Feb 2024
The efficiency and energy savings of adaptive public street lighting
Time to read: 4 min

Adaptive public street lighting creates street lighting and urban spaces capable of responding to the challenges of modern cities in terms of efficiency and safety, via a constant dialogue with the environment, traffic and atmospheric changes. Let’s discover the energy savings it offers to public administrations, how it changes the experience for the inhabitants of urban areas and the technological solutions that make it possible.

What is adaptive street lighting?

Adaptive lighting is an intelligent lighting system that aims to reduce waste with scientific precision and is one of several energy efficiency measures that brings enormous benefits in terms of liveability and savings to modern cities. This technology makes it possible to automatically vary the intensity of lighting in streets and public areas according to different conditions, such as weather, traffic and safety requirements.


The luminaries are equipped with sensors or cameras that analyse the context and send information to the system which determines the amount of light needed for each situation. The systems mainly fall into two types: TAI (Traffic Adaptive Installation) and FAI (Full Adaptive Installation).


The TAI system includes intelligent cameras that measure traffic flow for each lane and an algorithm that adjusts the lighting category accordingly. It is a simpler system, closer to that of traditional lighting: it overcomes the concept and the need for pre-set time slots but it is still tied to clear and well-defined lighting categories.


On the other hand, the FAI system detects the combination of weather, natural light and traffic. In addition to the traffic detectors of the TAI system, the luminaries are equipped with sensors that sample both the luminance of each lane and the meteorological conditions and respond to these in real time. Compared to the Traffic Adaptive System, the Full Adaptive System allows for a more complete picture of the environmental variables and faster, more precise response by the lighting system, due also to its capacity for gradual and continuous regulation rather than abrupt changes from one category to another.


The lighting devices in an adaptive lighting installation can be remotely controlled in two configurations: “point-to-point” to manage each lamppost individually or “island”, which remotely monitors the on/off panel.

The energy savings of adaptive public street lighting

Relamping public lighting with intelligent and modern technologies enables the best use of LED technology, including its dimming capabilities from 0% to 100%.


The full potential of LEDs, already less expensive in terms of consumed electricity, is exploited in adaptive lighting systems. Lighting intensity is constantly adjusted and optimised based on the environment’s variables, resulting in savings that may appear marginal at first glance but, multiplied by hundreds of cities and over the years, represent an important increase in energy efficiency.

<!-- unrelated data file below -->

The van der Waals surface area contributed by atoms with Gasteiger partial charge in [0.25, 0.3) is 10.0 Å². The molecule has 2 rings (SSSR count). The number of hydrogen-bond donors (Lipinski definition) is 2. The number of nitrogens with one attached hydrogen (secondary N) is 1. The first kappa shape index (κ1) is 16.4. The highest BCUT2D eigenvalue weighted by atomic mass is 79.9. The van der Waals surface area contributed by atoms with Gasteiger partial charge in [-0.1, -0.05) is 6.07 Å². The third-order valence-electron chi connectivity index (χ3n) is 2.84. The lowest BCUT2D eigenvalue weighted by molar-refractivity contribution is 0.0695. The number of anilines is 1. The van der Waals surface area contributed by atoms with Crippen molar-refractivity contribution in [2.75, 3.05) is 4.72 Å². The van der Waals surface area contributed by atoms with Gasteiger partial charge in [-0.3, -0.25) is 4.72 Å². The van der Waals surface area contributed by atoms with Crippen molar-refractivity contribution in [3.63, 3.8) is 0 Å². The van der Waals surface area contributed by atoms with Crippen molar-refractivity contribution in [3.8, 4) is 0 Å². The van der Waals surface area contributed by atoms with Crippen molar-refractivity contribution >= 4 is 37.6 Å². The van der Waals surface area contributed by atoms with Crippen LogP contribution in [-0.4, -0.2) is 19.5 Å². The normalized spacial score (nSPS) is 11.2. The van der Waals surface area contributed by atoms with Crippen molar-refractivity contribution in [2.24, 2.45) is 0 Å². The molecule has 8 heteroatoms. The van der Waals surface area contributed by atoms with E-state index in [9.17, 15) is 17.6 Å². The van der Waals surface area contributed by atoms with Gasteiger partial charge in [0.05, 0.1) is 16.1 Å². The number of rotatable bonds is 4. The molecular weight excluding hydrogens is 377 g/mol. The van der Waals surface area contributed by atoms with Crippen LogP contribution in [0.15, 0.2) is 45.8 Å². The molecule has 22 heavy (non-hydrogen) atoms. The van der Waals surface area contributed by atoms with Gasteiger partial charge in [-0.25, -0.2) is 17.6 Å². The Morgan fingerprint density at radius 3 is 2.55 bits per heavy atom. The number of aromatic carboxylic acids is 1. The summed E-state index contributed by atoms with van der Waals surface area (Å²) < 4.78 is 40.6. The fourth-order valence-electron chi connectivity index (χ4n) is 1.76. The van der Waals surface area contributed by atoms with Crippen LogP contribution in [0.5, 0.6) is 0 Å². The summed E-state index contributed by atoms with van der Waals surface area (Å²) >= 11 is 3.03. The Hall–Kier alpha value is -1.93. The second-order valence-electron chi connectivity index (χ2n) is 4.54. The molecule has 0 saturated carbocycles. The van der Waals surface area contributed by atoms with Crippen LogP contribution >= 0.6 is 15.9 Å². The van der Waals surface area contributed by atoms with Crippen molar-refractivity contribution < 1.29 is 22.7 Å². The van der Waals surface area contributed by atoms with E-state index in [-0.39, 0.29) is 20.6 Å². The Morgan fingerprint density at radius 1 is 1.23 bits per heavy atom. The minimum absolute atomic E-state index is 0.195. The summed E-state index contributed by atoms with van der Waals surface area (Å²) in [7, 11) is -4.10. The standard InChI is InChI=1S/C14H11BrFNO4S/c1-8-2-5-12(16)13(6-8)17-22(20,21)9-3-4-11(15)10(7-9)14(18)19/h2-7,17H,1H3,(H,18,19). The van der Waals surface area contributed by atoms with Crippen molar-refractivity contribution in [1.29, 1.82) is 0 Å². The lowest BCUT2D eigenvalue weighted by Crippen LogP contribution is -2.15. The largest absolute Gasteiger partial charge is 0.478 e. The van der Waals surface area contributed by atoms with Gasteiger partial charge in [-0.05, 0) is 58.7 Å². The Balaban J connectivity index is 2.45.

In this regard, a study conducted on seven major roads by the Municipality of Perugia demonstrated appreciable savings in terms of weekly consumption. More precisely, 33-35% using an FAI system and 25-26% using a TAI system. Data that reveals the potential savings that LED and smart street lighting can provide in the long term.


Remote management panels also make it easier to ensure that actual savings are being made and to intervene promptly in the event of problems and faults that compromise efficiency. It is possible to visualise the status of the infrastructure, lighting points and sensors, control the adjustment of the systems according to traffic, and see the performance and sustainability indicators

How public places are changed by adaptive lighting

As we mentioned, adaptive lighting constantly adjusts to each context it is implemented in. It is not just limited to reacting to traffic and weather but can also be configured to ensure the liveability and safety of public spaces and pedestrian traffic.


Pedestrian crossings, residential areas with heavy traffic, level crossings or roundabouts: adaptive lighting can be configured so the lighting in these areas remains at a maximum level, to prevent accidents and increase the attention of both pedestrians and drivers of vehicles.


Adaptive lighting has adjustable reaction times that are more or less rapid in the reduction or increase in light intensity and luminous flux according to the increase in traffic and the occurrence of potential hazardous situations. The ascent and descent are, however, gradual, to avoid abrupt changes that would compromise the liveability and comfort of the population.


Adaptive smart lighting systems are always open and implementable, so that systems already in operation can be expanded to include new urban areas. In this way, new suburbs, neighbourhoods, even individual streets and piazzas can be networked in response to the ever-changing needs of modern cities.


Adaptive lighting offers savings in energy terms, but it also adapts and responds to the social needs of modern cities, which are in continual evolution. Urban centres of all sizes are increasingly attentive to balancing energy efficiency and the needs of their inhabitants; adaptive lighting allows them to be more sustainable while also increasing safety in areas that would otherwise only be used during the day.

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